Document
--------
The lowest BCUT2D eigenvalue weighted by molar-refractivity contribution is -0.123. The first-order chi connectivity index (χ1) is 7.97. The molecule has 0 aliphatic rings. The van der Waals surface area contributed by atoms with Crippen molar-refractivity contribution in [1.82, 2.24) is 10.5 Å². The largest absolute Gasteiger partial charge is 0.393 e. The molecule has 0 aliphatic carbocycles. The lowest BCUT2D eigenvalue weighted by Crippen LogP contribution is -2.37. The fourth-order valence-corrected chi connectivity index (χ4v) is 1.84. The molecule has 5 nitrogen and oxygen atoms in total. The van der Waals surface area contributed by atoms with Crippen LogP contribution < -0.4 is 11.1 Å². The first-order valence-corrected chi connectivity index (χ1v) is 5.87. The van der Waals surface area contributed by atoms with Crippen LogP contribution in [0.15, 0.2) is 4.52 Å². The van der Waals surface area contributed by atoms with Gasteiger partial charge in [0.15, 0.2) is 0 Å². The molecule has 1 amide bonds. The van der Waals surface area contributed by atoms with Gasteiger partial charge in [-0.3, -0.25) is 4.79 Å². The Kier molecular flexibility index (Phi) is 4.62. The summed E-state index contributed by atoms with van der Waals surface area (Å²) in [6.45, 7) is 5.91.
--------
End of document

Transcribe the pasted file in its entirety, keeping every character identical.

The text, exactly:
The lowest BCUT2D eigenvalue weighted by molar-refractivity contribution is -0.123. The first-order chi connectivity index (χ1) is 7.97. The molecule has 0 aliphatic rings. The van der Waals surface area contributed by atoms with Crippen molar-refractivity contribution in [1.82, 2.24) is 10.5 Å². The largest absolute Gasteiger partial charge is 0.393 e. The molecule has 0 aliphatic carbocycles. The lowest BCUT2D eigenvalue weighted by Crippen LogP contribution is -2.37. The fourth-order valence-corrected chi connectivity index (χ4v) is 1.84. The molecule has 5 nitrogen and oxygen atoms in total. The van der Waals surface area contributed by atoms with Crippen LogP contribution < -0.4 is 11.1 Å². The first-order valence-corrected chi connectivity index (χ1v) is 5.87. The van der Waals surface area contributed by atoms with Crippen LogP contribution in [0.15, 0.2) is 4.52 Å². The van der Waals surface area contributed by atoms with Gasteiger partial charge in [0.15, 0.2) is 0 Å². The molecule has 1 amide bonds. The van der Waals surface area contributed by atoms with Gasteiger partial charge in [-0.3, -0.25) is 4.79 Å². The Kier molecular flexibility index (Phi) is 4.62. The summed E-state index contributed by atoms with van der Waals surface area (Å²) in [6.45, 7) is 5.91.